Senate pressing regulators on Bitcoin risks and oversight

A Senate homeland security committee seeks explanations from federal regulators and law enforcement officials as to how they plan to oversee digital currencies.

This follows months of climbs in value for Bitcoin, which started the year trading at $15 and has since surpassed $200.

Governments now are on notice and concerned about how digital markets and decentralized, unregulated currencies will affect commerce.

And crime.

The Bitcoin marketplace is now four years old and valued at more than $1 billion. Startups in this space are trying to figure out nebulous government regulations while governments sweat issues such as money laundering and tax evasion.

The Senate Homeland Security and Government Affairs Committee sent letters to the Department of Justice, the Department of Homeland Security, the Federal Reserve, the Treasury Department, the SEC, the Commodity Futures Trading Commission and the Office of Management and Budget.

A committee aide is on record as saying that a balance must be struck between dealing with threats and risks and not stifling “a potentially valuable technology.”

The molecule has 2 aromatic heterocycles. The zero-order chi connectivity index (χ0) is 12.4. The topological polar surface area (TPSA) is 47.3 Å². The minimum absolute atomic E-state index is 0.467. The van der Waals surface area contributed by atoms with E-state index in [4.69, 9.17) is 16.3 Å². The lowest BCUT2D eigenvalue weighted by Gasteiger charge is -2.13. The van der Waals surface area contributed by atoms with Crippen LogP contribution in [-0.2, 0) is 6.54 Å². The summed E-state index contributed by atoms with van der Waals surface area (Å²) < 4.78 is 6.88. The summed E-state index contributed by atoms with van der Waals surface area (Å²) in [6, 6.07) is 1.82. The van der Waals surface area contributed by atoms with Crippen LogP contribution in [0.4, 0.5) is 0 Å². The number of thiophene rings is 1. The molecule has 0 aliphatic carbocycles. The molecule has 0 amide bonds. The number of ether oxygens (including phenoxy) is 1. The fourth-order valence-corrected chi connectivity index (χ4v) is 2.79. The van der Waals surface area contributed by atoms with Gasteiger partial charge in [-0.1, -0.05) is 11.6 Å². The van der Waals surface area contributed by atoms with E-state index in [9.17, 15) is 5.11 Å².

Thus far, no hearings are schedules, nor is any draft legislation in the works.

Politico reports a key concern to the committee is quick action to make sure threats do not spiral beyond their control. The threat would then become an overreaction on the part of agencies as they scrambled to triage any perceived threats.

The committee aide admitted Washington’s reputation as “not being ahead of the curve” on innovation and tech issues.

Of interest to the committee and law enforcement is the anonymity — or at least pseudonymity — that Bitcoin provides. Without identities behind transactions, criminal moves and fraud would be harder to track.

Some hardline Bitcoin supporters question whether any oversight is welcome or even compatible with an international currency without a central regulating body.

Others, Patrick Murck of the Bitcoin Foundation, have said regulators need to make these kinds of moves and do a better job of reaching out.

“Regulatory uncertainty right now is the bottleneck for innovation in this space,” he said.